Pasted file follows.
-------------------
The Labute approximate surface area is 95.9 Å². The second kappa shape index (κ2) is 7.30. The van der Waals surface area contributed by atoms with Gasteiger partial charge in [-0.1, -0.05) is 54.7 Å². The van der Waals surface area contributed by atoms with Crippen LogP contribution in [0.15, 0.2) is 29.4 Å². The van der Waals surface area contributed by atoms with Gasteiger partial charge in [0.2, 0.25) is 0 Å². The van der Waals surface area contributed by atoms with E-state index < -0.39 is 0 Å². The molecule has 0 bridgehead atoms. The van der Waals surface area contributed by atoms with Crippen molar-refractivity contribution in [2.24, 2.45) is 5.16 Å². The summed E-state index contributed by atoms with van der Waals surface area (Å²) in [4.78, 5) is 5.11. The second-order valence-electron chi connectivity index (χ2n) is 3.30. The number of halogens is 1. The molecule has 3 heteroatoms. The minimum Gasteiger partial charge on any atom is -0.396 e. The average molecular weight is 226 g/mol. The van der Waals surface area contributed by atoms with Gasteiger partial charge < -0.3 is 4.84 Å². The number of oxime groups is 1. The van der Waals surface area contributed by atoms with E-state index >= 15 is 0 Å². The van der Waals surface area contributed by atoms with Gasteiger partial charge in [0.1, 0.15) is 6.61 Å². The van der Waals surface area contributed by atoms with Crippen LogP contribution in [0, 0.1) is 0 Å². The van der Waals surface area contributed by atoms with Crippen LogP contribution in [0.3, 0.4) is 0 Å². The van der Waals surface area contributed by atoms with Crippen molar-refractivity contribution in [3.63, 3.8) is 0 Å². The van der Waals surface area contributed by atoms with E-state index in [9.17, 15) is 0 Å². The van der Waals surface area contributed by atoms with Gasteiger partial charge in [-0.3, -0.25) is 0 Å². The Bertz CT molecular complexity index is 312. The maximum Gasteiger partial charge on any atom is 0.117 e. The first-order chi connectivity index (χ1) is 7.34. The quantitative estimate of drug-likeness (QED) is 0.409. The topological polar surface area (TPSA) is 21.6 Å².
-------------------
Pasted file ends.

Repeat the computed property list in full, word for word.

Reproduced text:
The Labute approximate surface area is 95.9 Å². The second kappa shape index (κ2) is 7.30. The van der Waals surface area contributed by atoms with Gasteiger partial charge in [-0.1, -0.05) is 54.7 Å². The van der Waals surface area contributed by atoms with Crippen LogP contribution in [0.15, 0.2) is 29.4 Å². The van der Waals surface area contributed by atoms with Gasteiger partial charge in [0.2, 0.25) is 0 Å². The van der Waals surface area contributed by atoms with E-state index < -0.39 is 0 Å². The molecule has 0 bridgehead atoms. The van der Waals surface area contributed by atoms with Crippen molar-refractivity contribution in [2.24, 2.45) is 5.16 Å². The summed E-state index contributed by atoms with van der Waals surface area (Å²) in [4.78, 5) is 5.11. The second-order valence-electron chi connectivity index (χ2n) is 3.30. The number of halogens is 1. The molecule has 3 heteroatoms. The minimum Gasteiger partial charge on any atom is -0.396 e. The average molecular weight is 226 g/mol. The van der Waals surface area contributed by atoms with Gasteiger partial charge < -0.3 is 4.84 Å². The number of oxime groups is 1. The van der Waals surface area contributed by atoms with E-state index >= 15 is 0 Å². The van der Waals surface area contributed by atoms with Gasteiger partial charge in [0.1, 0.15) is 6.61 Å². The van der Waals surface area contributed by atoms with Crippen LogP contribution in [0, 0.1) is 0 Å². The van der Waals surface area contributed by atoms with Crippen LogP contribution in [0.3, 0.4) is 0 Å². The van der Waals surface area contributed by atoms with Crippen molar-refractivity contribution in [3.63, 3.8) is 0 Å². The van der Waals surface area contributed by atoms with E-state index in [9.17, 15) is 0 Å². The van der Waals surface area contributed by atoms with Gasteiger partial charge in [-0.3, -0.25) is 0 Å². The Bertz CT molecular complexity index is 312. The maximum Gasteiger partial charge on any atom is 0.117 e. The first-order chi connectivity index (χ1) is 7.34. The quantitative estimate of drug-likeness (QED) is 0.409. The topological polar surface area (TPSA) is 21.6 Å².